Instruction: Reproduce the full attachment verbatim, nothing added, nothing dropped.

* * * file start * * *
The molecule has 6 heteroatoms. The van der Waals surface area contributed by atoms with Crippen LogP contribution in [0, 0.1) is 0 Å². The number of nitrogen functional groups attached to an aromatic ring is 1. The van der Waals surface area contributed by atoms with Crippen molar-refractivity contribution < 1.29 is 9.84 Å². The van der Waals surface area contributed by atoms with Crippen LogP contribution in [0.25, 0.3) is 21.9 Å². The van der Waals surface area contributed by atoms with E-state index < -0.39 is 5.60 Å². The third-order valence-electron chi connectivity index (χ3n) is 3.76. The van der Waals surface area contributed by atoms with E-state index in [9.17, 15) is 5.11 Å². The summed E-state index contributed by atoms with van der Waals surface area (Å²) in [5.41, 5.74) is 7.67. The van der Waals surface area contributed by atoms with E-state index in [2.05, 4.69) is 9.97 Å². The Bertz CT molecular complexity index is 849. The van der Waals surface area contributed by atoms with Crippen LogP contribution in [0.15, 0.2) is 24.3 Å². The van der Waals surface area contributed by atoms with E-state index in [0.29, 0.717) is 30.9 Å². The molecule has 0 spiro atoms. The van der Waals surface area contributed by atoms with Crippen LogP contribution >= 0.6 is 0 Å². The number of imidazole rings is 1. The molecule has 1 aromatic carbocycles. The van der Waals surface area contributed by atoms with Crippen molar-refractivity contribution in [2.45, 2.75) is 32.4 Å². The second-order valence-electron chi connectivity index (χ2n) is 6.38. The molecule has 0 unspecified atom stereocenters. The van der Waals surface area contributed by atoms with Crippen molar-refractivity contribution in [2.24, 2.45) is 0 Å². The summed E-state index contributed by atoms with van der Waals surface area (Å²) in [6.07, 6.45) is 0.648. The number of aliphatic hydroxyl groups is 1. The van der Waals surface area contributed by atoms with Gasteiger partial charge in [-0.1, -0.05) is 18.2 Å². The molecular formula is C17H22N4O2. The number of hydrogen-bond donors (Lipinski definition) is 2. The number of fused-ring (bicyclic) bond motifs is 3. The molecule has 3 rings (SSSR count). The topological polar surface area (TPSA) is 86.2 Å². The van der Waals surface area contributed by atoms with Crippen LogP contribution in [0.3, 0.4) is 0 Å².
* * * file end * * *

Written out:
The molecule has 6 heteroatoms. The van der Waals surface area contributed by atoms with Crippen LogP contribution in [0, 0.1) is 0 Å². The number of nitrogen functional groups attached to an aromatic ring is 1. The van der Waals surface area contributed by atoms with Crippen molar-refractivity contribution < 1.29 is 9.84 Å². The van der Waals surface area contributed by atoms with Crippen LogP contribution in [0.25, 0.3) is 21.9 Å². The van der Waals surface area contributed by atoms with E-state index < -0.39 is 5.60 Å². The third-order valence-electron chi connectivity index (χ3n) is 3.76. The van der Waals surface area contributed by atoms with E-state index in [9.17, 15) is 5.11 Å². The summed E-state index contributed by atoms with van der Waals surface area (Å²) in [5.41, 5.74) is 7.67. The van der Waals surface area contributed by atoms with E-state index in [2.05, 4.69) is 9.97 Å². The Bertz CT molecular complexity index is 849. The van der Waals surface area contributed by atoms with Crippen LogP contribution in [0.15, 0.2) is 24.3 Å². The van der Waals surface area contributed by atoms with E-state index in [0.29, 0.717) is 30.9 Å². The molecule has 0 spiro atoms. The van der Waals surface area contributed by atoms with Crippen LogP contribution >= 0.6 is 0 Å². The number of imidazole rings is 1. The molecule has 1 aromatic carbocycles. The van der Waals surface area contributed by atoms with Crippen molar-refractivity contribution in [2.45, 2.75) is 32.4 Å². The second-order valence-electron chi connectivity index (χ2n) is 6.38. The molecule has 0 unspecified atom stereocenters. The van der Waals surface area contributed by atoms with Crippen molar-refractivity contribution in [2.24, 2.45) is 0 Å². The summed E-state index contributed by atoms with van der Waals surface area (Å²) in [6.07, 6.45) is 0.648. The number of aliphatic hydroxyl groups is 1. The van der Waals surface area contributed by atoms with Gasteiger partial charge in [-0.1, -0.05) is 18.2 Å². The molecular formula is C17H22N4O2. The number of hydrogen-bond donors (Lipinski definition) is 2. The number of fused-ring (bicyclic) bond motifs is 3. The molecule has 3 rings (SSSR count). The topological polar surface area (TPSA) is 86.2 Å². The van der Waals surface area contributed by atoms with Crippen LogP contribution in [0.3, 0.4) is 0 Å².